Sony in its heyday released devices that were simply unlike anything else on the market. These devices defined the niche of odd concepts, and became a part of Sony’s identity.
However, in recent years, Sony has been focusing more on traditional product categories, such as Mobiles, Laptops and of course, Gaming Consoles. But now, with its laptop business sold off, and its mobile business not doing so well, Sony is looking to experiment more, and get back to being a company that is defined by its out of the box ideas.
It has already started doing so with a Bluetooth Speaker in a Bulb, and that is more Sony than anything it has released in recent years. But it is looking to make its wacky products more successful, and so it is resorting to crowdfunding.
It is launching First Flight, its own Kickstarter-esque crowdfunding platform. Right now, there are only three products: A DIY Kit and an E-Ink smartwatch ($249) and the HUIS Remote Controller. The first two already have reached their funding goals, and the FES E-Ink Smartwatch actually popped up on another crowdfunding site a few months earlier.
Like Kickstarter, the basics revolve around the campaign managers trying to persuade the public into funding their campaign by using text, images and videos, and once the funding pool matches or exceeds a pre-set goal, production begins and the funders are the first to get the devices.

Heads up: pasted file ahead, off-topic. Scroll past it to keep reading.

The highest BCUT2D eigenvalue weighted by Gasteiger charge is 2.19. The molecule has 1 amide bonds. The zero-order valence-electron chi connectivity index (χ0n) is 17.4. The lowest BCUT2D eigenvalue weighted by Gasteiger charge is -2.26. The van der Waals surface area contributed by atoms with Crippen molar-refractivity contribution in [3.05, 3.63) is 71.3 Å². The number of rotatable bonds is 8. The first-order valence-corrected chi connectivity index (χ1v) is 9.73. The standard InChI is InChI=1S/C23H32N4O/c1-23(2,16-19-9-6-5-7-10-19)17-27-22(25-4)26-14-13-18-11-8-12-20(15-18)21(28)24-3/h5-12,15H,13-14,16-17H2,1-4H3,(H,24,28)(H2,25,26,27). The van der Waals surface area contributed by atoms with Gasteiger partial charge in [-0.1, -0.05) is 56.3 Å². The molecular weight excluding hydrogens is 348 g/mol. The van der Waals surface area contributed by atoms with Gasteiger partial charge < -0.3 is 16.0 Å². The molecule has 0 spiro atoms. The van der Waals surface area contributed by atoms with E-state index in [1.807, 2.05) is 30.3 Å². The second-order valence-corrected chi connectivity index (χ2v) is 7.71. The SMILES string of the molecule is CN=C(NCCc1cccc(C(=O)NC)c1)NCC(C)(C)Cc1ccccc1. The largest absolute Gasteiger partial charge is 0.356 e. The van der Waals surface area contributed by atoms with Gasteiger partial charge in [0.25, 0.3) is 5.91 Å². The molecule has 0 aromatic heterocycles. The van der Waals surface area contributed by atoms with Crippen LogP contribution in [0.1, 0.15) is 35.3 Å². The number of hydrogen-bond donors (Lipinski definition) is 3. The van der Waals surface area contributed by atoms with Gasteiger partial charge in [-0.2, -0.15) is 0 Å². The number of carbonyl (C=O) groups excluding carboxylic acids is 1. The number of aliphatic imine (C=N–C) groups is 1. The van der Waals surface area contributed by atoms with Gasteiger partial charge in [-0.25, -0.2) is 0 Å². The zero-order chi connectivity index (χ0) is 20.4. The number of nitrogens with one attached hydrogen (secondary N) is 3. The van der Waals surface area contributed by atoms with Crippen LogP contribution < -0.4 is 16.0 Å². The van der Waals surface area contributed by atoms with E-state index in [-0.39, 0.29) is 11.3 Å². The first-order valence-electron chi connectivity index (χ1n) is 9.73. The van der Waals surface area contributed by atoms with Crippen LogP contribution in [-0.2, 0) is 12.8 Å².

Sony isn’t in it for the money. While Sony’s revenue sources may seem to be shrinking (With the exception of its Video-Game Business, of course, which still remains profitable), it still is a large company with a lot of money on its hands.
No, it resorted to crowdfunding because there’s no better publicity than a crowdfunding campaign. In fact, some companies, notably Pebble, have been launching crowdfunding campaigns solely for promoting their products, simply because it attracts more eye-balls.
Secondly, it helps gauge demand. Funding a project is essentially pre-ordering it, and Sony can now see which projects should reach the market and which ones should be dropped.
It is exclusive to Japan, however, with no news of a global launch. However, if it is successful in Japan, there is no reason for Sony to not launch the platform in other countries.
What do you think? Is it right to use Crowdfunding, which was originally meant for Startups, for promoting products made by big, well-funding companies?